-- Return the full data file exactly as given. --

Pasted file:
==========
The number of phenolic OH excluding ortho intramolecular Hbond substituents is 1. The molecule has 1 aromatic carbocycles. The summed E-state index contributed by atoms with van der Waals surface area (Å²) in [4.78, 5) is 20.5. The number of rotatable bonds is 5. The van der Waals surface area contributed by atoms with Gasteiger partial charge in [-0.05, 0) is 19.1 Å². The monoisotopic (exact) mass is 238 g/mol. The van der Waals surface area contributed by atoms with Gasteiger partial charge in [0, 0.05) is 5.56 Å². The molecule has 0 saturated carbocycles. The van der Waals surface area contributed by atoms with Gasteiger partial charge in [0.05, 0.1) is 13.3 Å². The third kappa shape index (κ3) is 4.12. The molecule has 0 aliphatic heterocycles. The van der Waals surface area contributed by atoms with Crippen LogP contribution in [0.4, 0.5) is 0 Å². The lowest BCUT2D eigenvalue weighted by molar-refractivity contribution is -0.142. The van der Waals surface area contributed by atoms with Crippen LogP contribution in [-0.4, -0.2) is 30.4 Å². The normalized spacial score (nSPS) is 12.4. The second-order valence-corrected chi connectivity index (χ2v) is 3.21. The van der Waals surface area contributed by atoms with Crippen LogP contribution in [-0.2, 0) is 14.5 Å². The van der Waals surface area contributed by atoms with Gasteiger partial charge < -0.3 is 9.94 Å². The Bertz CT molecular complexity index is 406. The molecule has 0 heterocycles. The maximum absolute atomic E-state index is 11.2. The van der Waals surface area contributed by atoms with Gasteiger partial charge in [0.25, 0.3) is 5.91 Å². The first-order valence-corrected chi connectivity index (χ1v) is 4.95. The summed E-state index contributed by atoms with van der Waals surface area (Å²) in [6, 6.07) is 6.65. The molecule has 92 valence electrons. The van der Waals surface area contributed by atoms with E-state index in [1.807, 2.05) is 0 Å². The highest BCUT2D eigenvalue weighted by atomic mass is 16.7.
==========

The number of phenolic OH excluding ortho intramolecular Hbond substituents is 1. The molecule has 1 aromatic carbocycles. The summed E-state index contributed by atoms with van der Waals surface area (Å²) in [4.78, 5) is 20.5. The number of rotatable bonds is 5. The van der Waals surface area contributed by atoms with Gasteiger partial charge in [-0.05, 0) is 19.1 Å². The monoisotopic (exact) mass is 238 g/mol. The van der Waals surface area contributed by atoms with Gasteiger partial charge in [0, 0.05) is 5.56 Å². The molecule has 0 saturated carbocycles. The van der Waals surface area contributed by atoms with Gasteiger partial charge in [0.05, 0.1) is 13.3 Å². The third kappa shape index (κ3) is 4.12. The molecule has 0 aliphatic heterocycles. The van der Waals surface area contributed by atoms with Crippen LogP contribution in [0.4, 0.5) is 0 Å². The lowest BCUT2D eigenvalue weighted by molar-refractivity contribution is -0.142. The van der Waals surface area contributed by atoms with Crippen LogP contribution in [-0.4, -0.2) is 30.4 Å². The normalized spacial score (nSPS) is 12.4. The second-order valence-corrected chi connectivity index (χ2v) is 3.21. The van der Waals surface area contributed by atoms with Crippen LogP contribution in [-0.2, 0) is 14.5 Å². The van der Waals surface area contributed by atoms with Gasteiger partial charge < -0.3 is 9.94 Å². The Bertz CT molecular complexity index is 406. The molecule has 0 heterocycles. The maximum absolute atomic E-state index is 11.2. The van der Waals surface area contributed by atoms with Gasteiger partial charge in [0.25, 0.3) is 5.91 Å². The first-order valence-corrected chi connectivity index (χ1v) is 4.95. The summed E-state index contributed by atoms with van der Waals surface area (Å²) in [6, 6.07) is 6.65. The molecule has 92 valence electrons. The van der Waals surface area contributed by atoms with E-state index in [1.807, 2.05) is 0 Å². The highest BCUT2D eigenvalue weighted by atomic mass is 16.7.